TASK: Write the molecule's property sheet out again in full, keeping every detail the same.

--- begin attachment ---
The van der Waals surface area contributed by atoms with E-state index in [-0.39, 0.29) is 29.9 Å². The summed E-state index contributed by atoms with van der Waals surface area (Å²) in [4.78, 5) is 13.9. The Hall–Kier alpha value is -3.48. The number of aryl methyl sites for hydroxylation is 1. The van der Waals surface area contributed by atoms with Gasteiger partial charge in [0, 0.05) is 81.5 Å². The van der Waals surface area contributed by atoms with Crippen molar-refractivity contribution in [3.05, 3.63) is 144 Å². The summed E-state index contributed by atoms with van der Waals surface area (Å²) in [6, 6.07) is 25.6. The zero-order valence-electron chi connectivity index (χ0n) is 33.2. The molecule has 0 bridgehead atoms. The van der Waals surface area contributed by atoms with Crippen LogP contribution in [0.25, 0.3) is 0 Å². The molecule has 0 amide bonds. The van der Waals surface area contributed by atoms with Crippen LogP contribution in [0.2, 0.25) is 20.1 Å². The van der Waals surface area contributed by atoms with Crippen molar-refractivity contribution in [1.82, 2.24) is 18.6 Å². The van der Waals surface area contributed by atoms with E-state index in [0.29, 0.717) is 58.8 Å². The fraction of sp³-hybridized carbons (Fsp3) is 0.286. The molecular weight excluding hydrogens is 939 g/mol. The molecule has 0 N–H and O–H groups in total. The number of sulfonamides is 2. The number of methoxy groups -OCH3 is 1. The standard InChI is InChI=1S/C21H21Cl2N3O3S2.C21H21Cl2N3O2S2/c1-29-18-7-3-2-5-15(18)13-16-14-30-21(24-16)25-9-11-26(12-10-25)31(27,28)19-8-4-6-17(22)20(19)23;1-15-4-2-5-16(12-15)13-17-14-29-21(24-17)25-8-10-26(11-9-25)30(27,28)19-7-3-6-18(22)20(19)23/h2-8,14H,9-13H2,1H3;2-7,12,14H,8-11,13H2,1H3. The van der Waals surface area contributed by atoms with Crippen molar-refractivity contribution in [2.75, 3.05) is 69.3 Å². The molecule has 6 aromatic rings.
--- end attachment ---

The van der Waals surface area contributed by atoms with E-state index in [-0.39, 0.29) is 29.9 Å². The summed E-state index contributed by atoms with van der Waals surface area (Å²) in [4.78, 5) is 13.9. The Hall–Kier alpha value is -3.48. The number of aryl methyl sites for hydroxylation is 1. The van der Waals surface area contributed by atoms with Gasteiger partial charge in [0, 0.05) is 81.5 Å². The van der Waals surface area contributed by atoms with Crippen molar-refractivity contribution in [3.05, 3.63) is 144 Å². The summed E-state index contributed by atoms with van der Waals surface area (Å²) in [6, 6.07) is 25.6. The zero-order valence-electron chi connectivity index (χ0n) is 33.2. The molecule has 0 bridgehead atoms. The van der Waals surface area contributed by atoms with Crippen LogP contribution in [0.25, 0.3) is 0 Å². The molecule has 0 amide bonds. The van der Waals surface area contributed by atoms with Crippen LogP contribution in [0.2, 0.25) is 20.1 Å². The van der Waals surface area contributed by atoms with Crippen molar-refractivity contribution in [1.82, 2.24) is 18.6 Å². The van der Waals surface area contributed by atoms with E-state index in [0.29, 0.717) is 58.8 Å². The fraction of sp³-hybridized carbons (Fsp3) is 0.286. The molecular weight excluding hydrogens is 939 g/mol. The molecule has 0 N–H and O–H groups in total. The number of sulfonamides is 2. The number of methoxy groups -OCH3 is 1. The standard InChI is InChI=1S/C21H21Cl2N3O3S2.C21H21Cl2N3O2S2/c1-29-18-7-3-2-5-15(18)13-16-14-30-21(24-16)25-9-11-26(12-10-25)31(27,28)19-8-4-6-17(22)20(19)23;1-15-4-2-5-16(12-15)13-17-14-29-21(24-17)25-8-10-26(11-9-25)30(27,28)19-7-3-6-18(22)20(19)23/h2-8,14H,9-13H2,1H3;2-7,12,14H,8-11,13H2,1H3. The van der Waals surface area contributed by atoms with Crippen molar-refractivity contribution in [2.75, 3.05) is 69.3 Å². The molecule has 6 aromatic rings.